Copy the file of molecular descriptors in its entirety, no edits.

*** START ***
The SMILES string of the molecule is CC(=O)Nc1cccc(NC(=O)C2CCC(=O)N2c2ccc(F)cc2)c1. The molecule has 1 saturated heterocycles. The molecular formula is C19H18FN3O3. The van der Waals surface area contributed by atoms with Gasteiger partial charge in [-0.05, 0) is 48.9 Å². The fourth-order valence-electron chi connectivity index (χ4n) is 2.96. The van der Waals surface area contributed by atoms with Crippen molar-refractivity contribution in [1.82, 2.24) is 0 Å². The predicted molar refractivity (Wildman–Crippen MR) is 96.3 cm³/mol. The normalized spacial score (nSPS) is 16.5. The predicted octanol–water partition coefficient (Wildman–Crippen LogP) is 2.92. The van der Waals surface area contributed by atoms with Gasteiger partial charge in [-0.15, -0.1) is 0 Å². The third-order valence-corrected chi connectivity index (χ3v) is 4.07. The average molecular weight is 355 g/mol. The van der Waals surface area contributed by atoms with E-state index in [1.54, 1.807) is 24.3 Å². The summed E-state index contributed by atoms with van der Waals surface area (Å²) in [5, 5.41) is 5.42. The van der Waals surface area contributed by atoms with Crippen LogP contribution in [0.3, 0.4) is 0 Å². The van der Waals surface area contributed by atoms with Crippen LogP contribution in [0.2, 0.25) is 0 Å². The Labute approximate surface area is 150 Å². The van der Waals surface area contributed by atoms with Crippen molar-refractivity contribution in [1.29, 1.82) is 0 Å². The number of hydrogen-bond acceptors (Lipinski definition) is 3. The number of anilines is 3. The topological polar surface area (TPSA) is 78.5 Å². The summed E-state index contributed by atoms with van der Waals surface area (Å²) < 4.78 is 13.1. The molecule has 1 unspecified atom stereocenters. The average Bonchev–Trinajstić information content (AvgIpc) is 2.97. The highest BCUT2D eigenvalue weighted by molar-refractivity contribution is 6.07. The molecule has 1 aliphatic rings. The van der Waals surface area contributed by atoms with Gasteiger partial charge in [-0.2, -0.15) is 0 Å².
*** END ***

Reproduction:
The SMILES string of the molecule is CC(=O)Nc1cccc(NC(=O)C2CCC(=O)N2c2ccc(F)cc2)c1. The molecule has 1 saturated heterocycles. The molecular formula is C19H18FN3O3. The van der Waals surface area contributed by atoms with Gasteiger partial charge in [-0.05, 0) is 48.9 Å². The fourth-order valence-electron chi connectivity index (χ4n) is 2.96. The van der Waals surface area contributed by atoms with Crippen molar-refractivity contribution in [1.82, 2.24) is 0 Å². The predicted molar refractivity (Wildman–Crippen MR) is 96.3 cm³/mol. The normalized spacial score (nSPS) is 16.5. The predicted octanol–water partition coefficient (Wildman–Crippen LogP) is 2.92. The van der Waals surface area contributed by atoms with Gasteiger partial charge in [-0.15, -0.1) is 0 Å². The third-order valence-corrected chi connectivity index (χ3v) is 4.07. The average molecular weight is 355 g/mol. The van der Waals surface area contributed by atoms with E-state index in [1.54, 1.807) is 24.3 Å². The summed E-state index contributed by atoms with van der Waals surface area (Å²) in [5, 5.41) is 5.42. The van der Waals surface area contributed by atoms with Crippen LogP contribution in [0.3, 0.4) is 0 Å². The van der Waals surface area contributed by atoms with Crippen LogP contribution in [0.2, 0.25) is 0 Å². The Labute approximate surface area is 150 Å². The van der Waals surface area contributed by atoms with Crippen molar-refractivity contribution in [1.29, 1.82) is 0 Å². The number of hydrogen-bond acceptors (Lipinski definition) is 3. The number of anilines is 3. The topological polar surface area (TPSA) is 78.5 Å². The summed E-state index contributed by atoms with van der Waals surface area (Å²) < 4.78 is 13.1. The molecule has 1 unspecified atom stereocenters. The average Bonchev–Trinajstić information content (AvgIpc) is 2.97. The highest BCUT2D eigenvalue weighted by molar-refractivity contribution is 6.07. The molecule has 1 aliphatic rings. The van der Waals surface area contributed by atoms with Gasteiger partial charge in [-0.2, -0.15) is 0 Å².